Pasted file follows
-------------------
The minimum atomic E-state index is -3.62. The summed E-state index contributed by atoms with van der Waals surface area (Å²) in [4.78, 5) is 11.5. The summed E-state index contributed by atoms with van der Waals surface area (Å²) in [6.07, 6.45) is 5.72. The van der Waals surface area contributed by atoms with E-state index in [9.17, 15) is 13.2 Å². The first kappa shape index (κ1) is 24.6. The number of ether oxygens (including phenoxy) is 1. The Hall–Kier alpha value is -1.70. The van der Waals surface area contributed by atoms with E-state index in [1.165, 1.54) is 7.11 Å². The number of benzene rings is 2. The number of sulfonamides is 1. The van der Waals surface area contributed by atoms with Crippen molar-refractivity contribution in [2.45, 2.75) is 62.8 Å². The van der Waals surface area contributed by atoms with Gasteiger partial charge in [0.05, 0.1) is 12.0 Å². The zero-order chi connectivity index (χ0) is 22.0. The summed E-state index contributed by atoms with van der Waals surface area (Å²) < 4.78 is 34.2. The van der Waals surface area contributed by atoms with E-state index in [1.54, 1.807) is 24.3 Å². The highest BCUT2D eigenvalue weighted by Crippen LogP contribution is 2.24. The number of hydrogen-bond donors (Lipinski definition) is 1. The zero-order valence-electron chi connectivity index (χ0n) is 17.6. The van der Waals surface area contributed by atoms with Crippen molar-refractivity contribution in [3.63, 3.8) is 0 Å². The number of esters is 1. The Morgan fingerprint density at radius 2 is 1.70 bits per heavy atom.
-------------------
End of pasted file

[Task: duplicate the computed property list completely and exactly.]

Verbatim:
The minimum atomic E-state index is -3.62. The summed E-state index contributed by atoms with van der Waals surface area (Å²) in [4.78, 5) is 11.5. The summed E-state index contributed by atoms with van der Waals surface area (Å²) in [6.07, 6.45) is 5.72. The van der Waals surface area contributed by atoms with E-state index in [9.17, 15) is 13.2 Å². The first kappa shape index (κ1) is 24.6. The number of ether oxygens (including phenoxy) is 1. The Hall–Kier alpha value is -1.70. The van der Waals surface area contributed by atoms with E-state index in [1.165, 1.54) is 7.11 Å². The number of benzene rings is 2. The number of sulfonamides is 1. The van der Waals surface area contributed by atoms with Crippen molar-refractivity contribution in [2.45, 2.75) is 62.8 Å². The van der Waals surface area contributed by atoms with Gasteiger partial charge in [0.05, 0.1) is 12.0 Å². The zero-order chi connectivity index (χ0) is 22.0. The summed E-state index contributed by atoms with van der Waals surface area (Å²) < 4.78 is 34.2. The van der Waals surface area contributed by atoms with E-state index in [1.54, 1.807) is 24.3 Å². The highest BCUT2D eigenvalue weighted by Crippen LogP contribution is 2.24. The number of hydrogen-bond donors (Lipinski definition) is 1. The zero-order valence-electron chi connectivity index (χ0n) is 17.6. The van der Waals surface area contributed by atoms with Crippen molar-refractivity contribution in [3.63, 3.8) is 0 Å². The number of esters is 1. The Morgan fingerprint density at radius 2 is 1.70 bits per heavy atom.